Knowledge of safe motherhood
Although the study was not intended to assess in detail knowledge of reproductive health, some basic questions indicate that knowledge of many aspects of reproductive health and sexuality among pupils was low. For example, concerning signs of puberty, 28% of boys and 14.2% of girls could not cite any sign. Only 44% of boys and 33.3% of girls were able to mention three or more signs of puberty such as menstruation, sexual desire, hair growing in private parts and ejaculation. There was no marked difference in knowledge between children from lower and higher classes. During group interview it was learned that pupils felt shy and feared to discuss sexuality, but boys felt freer than girls. One girl in a FGI said,
"Naogopa kusema matusi" which means "I fear to talk about immoral things"
In the knowledge test many girls, especially from lower classes, did not answer some questions which required writing the signs of puberty or reproductive organs. Later during the FGIs we found that they knew the answers but felt shy to write them.
The results of the knowledge test showed that only 33% of pupils could accurately identify the age at which a woman can conceive. Out of 90 (67%) who couldn't mention age at which a woman can conceive, 49 (54.4%) proposed eight to ten years and 41 (46%) cited over twenty years. There was very little difference between boys and girls; only 40% of the boys and 33.3% of the girls got the question right.
Regarding the duration for pregnancy, a total of 104 (77.3%) of the respondents were able to correctly answer nine months, while others suggested longer periods any where from 10 to 20 months. In this question, the girls' knowledge was found to be slightly better (81%) compared to the boys (76%).
Maternal risk behavior and etiology of pregnancy complications
School children are not well-informed about risk behaviors. For example, when asked to list three risky maternal practices, only 37% mentioned early marriage and early pregnancy and 28% mentioned lack of child spacing. In the FGIs, in discussing the consequences of early marriage, the majority mentioned failure to continue with studies or inability to take care of children or family. After further probing on risk practices very few mentioned heavy work, and unsafe sex. Abortion, smoking, alcoholism and violence were never mentioned. Nothing was known about post-partum complications or care. The few pregnancy complications and danger signs, which were known and repeatedly mentioned in all FGIs, were difficulties in delivery and anaemia.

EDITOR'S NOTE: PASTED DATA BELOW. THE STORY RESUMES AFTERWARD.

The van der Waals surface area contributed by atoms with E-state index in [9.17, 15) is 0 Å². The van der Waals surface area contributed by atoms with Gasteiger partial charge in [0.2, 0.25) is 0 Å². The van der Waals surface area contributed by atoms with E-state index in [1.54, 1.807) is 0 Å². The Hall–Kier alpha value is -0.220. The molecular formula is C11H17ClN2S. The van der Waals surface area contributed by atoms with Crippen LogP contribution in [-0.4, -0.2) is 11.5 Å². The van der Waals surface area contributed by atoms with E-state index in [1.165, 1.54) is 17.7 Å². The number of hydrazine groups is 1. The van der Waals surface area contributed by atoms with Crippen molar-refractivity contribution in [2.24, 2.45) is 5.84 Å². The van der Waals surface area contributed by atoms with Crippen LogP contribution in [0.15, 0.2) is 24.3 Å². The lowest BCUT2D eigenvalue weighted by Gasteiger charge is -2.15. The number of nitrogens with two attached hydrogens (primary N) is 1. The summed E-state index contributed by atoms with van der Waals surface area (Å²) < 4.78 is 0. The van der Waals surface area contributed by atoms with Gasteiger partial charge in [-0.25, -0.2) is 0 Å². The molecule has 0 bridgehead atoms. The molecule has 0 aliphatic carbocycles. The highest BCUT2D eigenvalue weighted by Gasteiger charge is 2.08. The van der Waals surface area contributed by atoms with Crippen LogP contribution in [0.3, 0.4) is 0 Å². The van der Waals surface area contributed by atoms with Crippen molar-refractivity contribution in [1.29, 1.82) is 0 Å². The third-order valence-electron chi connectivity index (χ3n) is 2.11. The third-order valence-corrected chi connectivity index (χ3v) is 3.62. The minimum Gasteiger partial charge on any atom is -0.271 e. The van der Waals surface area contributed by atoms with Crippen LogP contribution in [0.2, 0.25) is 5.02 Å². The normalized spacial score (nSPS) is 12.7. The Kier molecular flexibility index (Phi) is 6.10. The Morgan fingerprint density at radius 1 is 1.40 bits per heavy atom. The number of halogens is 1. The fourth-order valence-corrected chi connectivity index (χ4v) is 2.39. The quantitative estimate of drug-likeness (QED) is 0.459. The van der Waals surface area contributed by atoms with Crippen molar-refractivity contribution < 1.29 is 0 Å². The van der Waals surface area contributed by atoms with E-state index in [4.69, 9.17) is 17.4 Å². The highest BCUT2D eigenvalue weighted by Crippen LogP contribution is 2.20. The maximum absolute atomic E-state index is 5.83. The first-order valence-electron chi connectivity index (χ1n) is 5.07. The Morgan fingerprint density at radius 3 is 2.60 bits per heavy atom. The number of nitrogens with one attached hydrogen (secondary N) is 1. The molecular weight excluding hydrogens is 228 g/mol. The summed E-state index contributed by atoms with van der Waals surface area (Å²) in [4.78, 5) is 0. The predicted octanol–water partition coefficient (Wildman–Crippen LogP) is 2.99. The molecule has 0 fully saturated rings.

On birth preparedness, the majority of pupils were aware and they mentioned the need to save money, for food and transport. Other preparedness issues such as early antenatal care (ANC) visits, identification of skilled birth attendants, birth plan and the identification of blood donors were not mentioned. A question regarding where they would prefer to deliver in the future, the whole group loudly replied "Kituo cha Afya" (health center). When asked why, they said, "because there is reliable medical help"
Pregnancy, traditional beliefs and practices
It is very interesting that school children, especially those who have gone through initiation rites, are well informed about traditions related to pregnancy and childbirth. Strikingly, as seen in Table , the majority of pupils (63.4%) often associated pregnancy complications, difficult labour and negative pregnancy outcome with non-observance of traditional rules and taboos. During a FGI a standard seven girl said,